Budget cuts hit health care services

Set aside pettiness, focus on progress
January 8, 2013
Facts not required
January 8, 2013
Set aside pettiness, focus on progress
January 8, 2013
Facts not required
January 8, 2013

The start of February brings an end to programs that care for some of the most vulnerable citizens of the state, those in the final days of their lives and children at risk for mental health problems, the latest casualties of Louisiana’s budget woes.

Gov. Bobby Jindal made the cuts in mid-December to help close a nearly $166 million deficit in the current fiscal year.

And the cuts are only likely to get worse. The governor and lawmakers will have to deal with another $1.2 billion budget gap for the fiscal year that begins July 1, in a poverty-troubled state where so many people look to the state for assistance.

Jindal has had to close mid-year budget deficits for five consecutive years – each of his years in office.

Among the reductions announced in December, doctors and hospitals that care for the poor, disabled and elderly in the Medicaid program will be paid less. Dental benefits to pregnant women through Medicaid will be cut off. Additional cuts are falling on the LSU hospitals that care for the poor and uninsured in north Louisiana. Dollars for juvenile justice treatment programs are shrinking.

The deepest cuts to services were made in the health and social services departments.

The biggest complaint from lawmakers was over elimination of at-home, end-of-life care through the Medicaid hospice program for people who can’t afford private insurance.

“We’re not going to assist them with services for people who are on their death beds?” Sen. Dan Claitor, R-Baton Rouge, asked Jindal’s chief financial adviser, Commissioner of Administration Kristy Nichols, as she outlined the cuts.

Senate Finance Committee Chairman Jack Donahue, R-Mandeville, asked the Jindal administration to find another way to trim spending, rather than end the hospice assistance. Three weeks later, Donahue said he hasn’t heard from anyone at the health department about his request.

“I would like them to acknowledge that the Legislature would like them to move in some other direction and come up with a different idea. I would hope they will consider other options,” Donahue said Thursday.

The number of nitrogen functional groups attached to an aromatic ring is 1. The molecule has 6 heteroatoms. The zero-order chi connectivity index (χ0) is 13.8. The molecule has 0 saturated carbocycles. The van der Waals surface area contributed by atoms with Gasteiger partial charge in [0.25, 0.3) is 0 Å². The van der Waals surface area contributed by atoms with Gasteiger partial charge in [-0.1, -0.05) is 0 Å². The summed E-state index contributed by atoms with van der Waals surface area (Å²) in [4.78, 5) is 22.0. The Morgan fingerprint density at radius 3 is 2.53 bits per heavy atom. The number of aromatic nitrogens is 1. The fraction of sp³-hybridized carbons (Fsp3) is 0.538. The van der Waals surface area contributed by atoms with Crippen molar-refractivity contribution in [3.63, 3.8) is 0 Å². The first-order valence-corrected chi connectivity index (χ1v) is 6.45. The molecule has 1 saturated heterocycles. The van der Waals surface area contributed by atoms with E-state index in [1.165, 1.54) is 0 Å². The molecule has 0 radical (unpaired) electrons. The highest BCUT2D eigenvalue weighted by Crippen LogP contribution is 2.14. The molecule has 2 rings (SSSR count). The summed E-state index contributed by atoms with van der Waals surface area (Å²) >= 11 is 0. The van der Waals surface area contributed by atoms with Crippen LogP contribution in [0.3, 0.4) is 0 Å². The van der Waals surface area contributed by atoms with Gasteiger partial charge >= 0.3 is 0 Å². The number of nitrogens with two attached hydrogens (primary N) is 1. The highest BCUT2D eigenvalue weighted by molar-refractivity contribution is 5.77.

That’s not happening. A spokesman for the Department of Health and Hospitals said the hospice program will be shut down on Feb. 1.

Health and Hospitals Secretary Bruce Greenstein didn’t respond to a request to discuss the cuts to hospice services and a separate mental health program for children. Instead, his office emailed a statement from DHH Undersecretary Jerry Phillips defending the reductions and offering no indication they’d be reconsidered.

Phillips said the hospice cut doesn’t affect anyone currently receiving services, and he said people could seek those services through Medicare and through clergy and nonprofit groups. He said Medicaid recipients still will have access to medication to relieve pain, through the pharmacy program.

“When we make reductions through Medicaid, we can only eliminate optional benefits, of which we have very few in our state,” he said in the statement.

Also closing next month is the Early Childhood Supports and Services program, which provides community-based services to children from low-income families who are considered at risk for mental health conditions.

“In light of the recent massacres that occurred in Connecticut, it would seem that these services are more critical than ever, and we know that the earlier we can intervene, the more effective the outcome for all involved,” Janet Ketcham, executive director of McMains Children’s Developmental Center in Baton Rouge, wrote to the governor. She was referring to the shootings at Sandy Hook Elementary School in Newtown, Conn., last month.

Phillips said DHH is reviewing the cases of 540 children currently in the early support program to determine whether they can receive services through nonprofit groups or, for more intensive treatment, the state’s behavioral health program.

In both the hospice and early childhood programs, some people may find care elsewhere. Others may simply fall through the cracks. With more budget problems and cuts on the horizon, the cracks seem likely to grow even bigger.

EDITOR’S NOTE: Melinda Deslatte covers the Louisiana Capitol for The Associated Press.